What is Holographic Beam Forming®
Holographic Beam Forming (HBF) enables wireless service providers to continuously reuse the same band of spectrum, at the same time, within a given spatial region. Like several narrow, high-intensity spotlights illuminating discrete objects in a theater, beamforming antennas can focus their radiated energy on separate targets without illuminating adjacent users. Unlike current cellular systems that utilize antennas that form 60-90 degree stationary sector beams, narrow beamforming permits a more focused communications protocol between base station and user. This technique preserves the spectral hygiene of the sector and allows for multiple concurrent transmissions using the same frequency without interference, thus allowing for abundant spectrum reuse with higher intensity signals delivered to both stationary and mobile users.
Beamforming with antennas is not a new technique. Phased array antennas have been used for nearly 70 years in the military domain to great effect. More recently, MIMO antenna techniques are being explored for digital beamforming. However, such technologies are impossibly expensive for commercial use. The cost of array elements drives the system cost for any beamforming array. MIMO arrays require a full DSP radio behind every element. Phased arrays require a phase shifter and power amplifier for every element. These approaches are costly, power hungry and drive toward unattractive, bulky form factors.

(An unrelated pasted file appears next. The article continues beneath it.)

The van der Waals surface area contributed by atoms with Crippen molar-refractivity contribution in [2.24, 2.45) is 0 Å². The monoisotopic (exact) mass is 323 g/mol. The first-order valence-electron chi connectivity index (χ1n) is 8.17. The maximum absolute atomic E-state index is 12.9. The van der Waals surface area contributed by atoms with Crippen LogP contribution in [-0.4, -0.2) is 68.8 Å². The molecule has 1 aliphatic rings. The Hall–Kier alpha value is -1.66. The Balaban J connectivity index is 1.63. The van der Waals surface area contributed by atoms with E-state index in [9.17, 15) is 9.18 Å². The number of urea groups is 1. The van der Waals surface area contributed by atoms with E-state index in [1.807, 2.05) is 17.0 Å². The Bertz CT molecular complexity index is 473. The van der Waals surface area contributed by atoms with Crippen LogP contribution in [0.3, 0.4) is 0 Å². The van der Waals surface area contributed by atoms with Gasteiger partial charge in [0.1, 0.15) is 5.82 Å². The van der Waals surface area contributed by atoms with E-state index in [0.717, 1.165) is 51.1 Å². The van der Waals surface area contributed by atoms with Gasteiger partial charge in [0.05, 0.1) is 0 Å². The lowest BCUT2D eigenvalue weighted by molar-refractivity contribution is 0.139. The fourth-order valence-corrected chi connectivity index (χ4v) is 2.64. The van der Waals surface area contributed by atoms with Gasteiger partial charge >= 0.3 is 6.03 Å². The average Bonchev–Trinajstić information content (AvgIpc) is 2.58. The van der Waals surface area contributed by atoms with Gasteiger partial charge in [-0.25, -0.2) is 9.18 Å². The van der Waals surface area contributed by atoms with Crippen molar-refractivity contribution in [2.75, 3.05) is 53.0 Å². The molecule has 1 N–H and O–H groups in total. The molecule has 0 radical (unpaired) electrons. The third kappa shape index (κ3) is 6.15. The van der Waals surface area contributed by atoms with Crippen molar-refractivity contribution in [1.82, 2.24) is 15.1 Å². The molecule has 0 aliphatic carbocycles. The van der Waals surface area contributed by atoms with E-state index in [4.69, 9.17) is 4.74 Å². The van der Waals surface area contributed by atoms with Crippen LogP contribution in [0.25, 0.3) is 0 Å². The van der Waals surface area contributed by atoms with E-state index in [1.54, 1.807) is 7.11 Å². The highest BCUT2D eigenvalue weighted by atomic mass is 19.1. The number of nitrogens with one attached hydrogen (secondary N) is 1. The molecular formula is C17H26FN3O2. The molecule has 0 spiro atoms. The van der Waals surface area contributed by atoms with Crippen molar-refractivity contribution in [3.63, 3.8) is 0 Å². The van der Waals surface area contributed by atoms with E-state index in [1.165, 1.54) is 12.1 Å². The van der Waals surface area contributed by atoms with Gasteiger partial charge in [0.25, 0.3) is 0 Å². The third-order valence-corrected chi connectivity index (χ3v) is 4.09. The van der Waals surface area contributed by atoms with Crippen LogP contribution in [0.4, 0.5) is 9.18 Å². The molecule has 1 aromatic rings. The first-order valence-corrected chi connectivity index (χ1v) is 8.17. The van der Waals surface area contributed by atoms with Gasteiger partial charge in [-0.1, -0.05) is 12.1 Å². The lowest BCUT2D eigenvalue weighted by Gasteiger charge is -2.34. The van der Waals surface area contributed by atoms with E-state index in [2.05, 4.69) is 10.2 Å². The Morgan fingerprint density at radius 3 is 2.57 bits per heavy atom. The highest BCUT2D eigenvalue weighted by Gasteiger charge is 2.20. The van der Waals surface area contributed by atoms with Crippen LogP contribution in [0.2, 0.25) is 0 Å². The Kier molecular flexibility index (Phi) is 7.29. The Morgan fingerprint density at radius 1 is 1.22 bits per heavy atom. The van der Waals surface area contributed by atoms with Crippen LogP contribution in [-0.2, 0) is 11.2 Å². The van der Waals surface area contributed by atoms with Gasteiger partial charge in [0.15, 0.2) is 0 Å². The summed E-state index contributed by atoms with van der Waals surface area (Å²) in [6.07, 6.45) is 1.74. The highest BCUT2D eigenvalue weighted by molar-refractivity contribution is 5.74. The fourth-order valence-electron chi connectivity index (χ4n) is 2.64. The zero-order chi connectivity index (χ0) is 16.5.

HBF requires only a single, simple, biased control component like a varactor at each element. This leads to significant cost advantages over MIMO and Phased Arrays. The elegant holographic method transforms an incoming RF signal into a dynamic, rapidly steerable beam by manipulating the bias state of the control components.
Customized Antennas and Software from 1 GHz to 70 GHz
Pivotal can provide customized antenna systems between 1 GHz and 70 GHz through the use of rapid fabrication cycles. Additionally, Pivotal can create and customize software for its clients to control and manage a network of HBF links using its intelligent Beam Management System (IBMS). Pivotal refers to these beamformers as Platforms whose simplicity of design and low-cost, readily available components enable rapid fabrication using mature printed circuit board techniques as opposed to customer silicon, for example. At mmWave frequencies, in particular, HBF antennas are approximately half the cost, size and weight of leading phased array antennas. HBF offers even greater savings over phased arrays in power consumption. Mobile operators acknowledge that C-SWaP is an important consideration in denser 5G networks that occupy street furniture where the public can see them.